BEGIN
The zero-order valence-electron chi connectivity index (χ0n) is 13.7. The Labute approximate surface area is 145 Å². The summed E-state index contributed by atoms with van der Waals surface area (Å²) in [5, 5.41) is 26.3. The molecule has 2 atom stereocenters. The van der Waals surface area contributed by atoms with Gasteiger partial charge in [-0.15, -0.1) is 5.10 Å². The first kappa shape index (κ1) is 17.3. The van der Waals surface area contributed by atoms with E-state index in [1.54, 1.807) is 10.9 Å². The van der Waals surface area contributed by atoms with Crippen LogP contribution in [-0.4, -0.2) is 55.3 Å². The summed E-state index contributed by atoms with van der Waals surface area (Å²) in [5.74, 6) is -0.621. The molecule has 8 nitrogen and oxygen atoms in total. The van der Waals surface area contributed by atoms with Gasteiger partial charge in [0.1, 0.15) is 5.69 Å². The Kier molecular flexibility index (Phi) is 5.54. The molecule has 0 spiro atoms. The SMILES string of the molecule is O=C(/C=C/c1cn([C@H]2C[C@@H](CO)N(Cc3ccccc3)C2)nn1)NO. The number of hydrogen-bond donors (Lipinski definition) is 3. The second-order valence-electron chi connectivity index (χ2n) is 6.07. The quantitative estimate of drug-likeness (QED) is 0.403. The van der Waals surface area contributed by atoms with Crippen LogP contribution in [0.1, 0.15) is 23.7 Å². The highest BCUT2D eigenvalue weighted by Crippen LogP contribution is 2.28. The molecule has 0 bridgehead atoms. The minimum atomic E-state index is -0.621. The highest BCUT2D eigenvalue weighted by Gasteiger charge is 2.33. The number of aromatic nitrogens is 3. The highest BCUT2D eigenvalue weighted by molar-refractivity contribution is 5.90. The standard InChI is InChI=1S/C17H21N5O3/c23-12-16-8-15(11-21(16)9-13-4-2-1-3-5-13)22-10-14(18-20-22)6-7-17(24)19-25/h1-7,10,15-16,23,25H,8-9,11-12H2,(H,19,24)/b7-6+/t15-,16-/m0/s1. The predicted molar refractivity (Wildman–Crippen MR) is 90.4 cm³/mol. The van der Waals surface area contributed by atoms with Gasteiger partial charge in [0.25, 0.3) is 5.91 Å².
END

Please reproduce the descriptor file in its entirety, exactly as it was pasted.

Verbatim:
The zero-order valence-electron chi connectivity index (χ0n) is 13.7. The Labute approximate surface area is 145 Å². The summed E-state index contributed by atoms with van der Waals surface area (Å²) in [5, 5.41) is 26.3. The molecule has 2 atom stereocenters. The van der Waals surface area contributed by atoms with Gasteiger partial charge in [-0.15, -0.1) is 5.10 Å². The first kappa shape index (κ1) is 17.3. The van der Waals surface area contributed by atoms with E-state index in [1.54, 1.807) is 10.9 Å². The van der Waals surface area contributed by atoms with Crippen LogP contribution in [-0.4, -0.2) is 55.3 Å². The summed E-state index contributed by atoms with van der Waals surface area (Å²) in [5.74, 6) is -0.621. The molecule has 8 nitrogen and oxygen atoms in total. The van der Waals surface area contributed by atoms with Gasteiger partial charge in [0.1, 0.15) is 5.69 Å². The Kier molecular flexibility index (Phi) is 5.54. The molecule has 0 spiro atoms. The SMILES string of the molecule is O=C(/C=C/c1cn([C@H]2C[C@@H](CO)N(Cc3ccccc3)C2)nn1)NO. The number of hydrogen-bond donors (Lipinski definition) is 3. The second-order valence-electron chi connectivity index (χ2n) is 6.07. The quantitative estimate of drug-likeness (QED) is 0.403. The van der Waals surface area contributed by atoms with Crippen LogP contribution in [0.1, 0.15) is 23.7 Å². The highest BCUT2D eigenvalue weighted by Crippen LogP contribution is 2.28. The molecule has 0 bridgehead atoms. The minimum atomic E-state index is -0.621. The highest BCUT2D eigenvalue weighted by Gasteiger charge is 2.33. The number of aromatic nitrogens is 3. The highest BCUT2D eigenvalue weighted by molar-refractivity contribution is 5.90. The standard InChI is InChI=1S/C17H21N5O3/c23-12-16-8-15(11-21(16)9-13-4-2-1-3-5-13)22-10-14(18-20-22)6-7-17(24)19-25/h1-7,10,15-16,23,25H,8-9,11-12H2,(H,19,24)/b7-6+/t15-,16-/m0/s1. The predicted molar refractivity (Wildman–Crippen MR) is 90.4 cm³/mol. The van der Waals surface area contributed by atoms with Gasteiger partial charge in [0.25, 0.3) is 5.91 Å².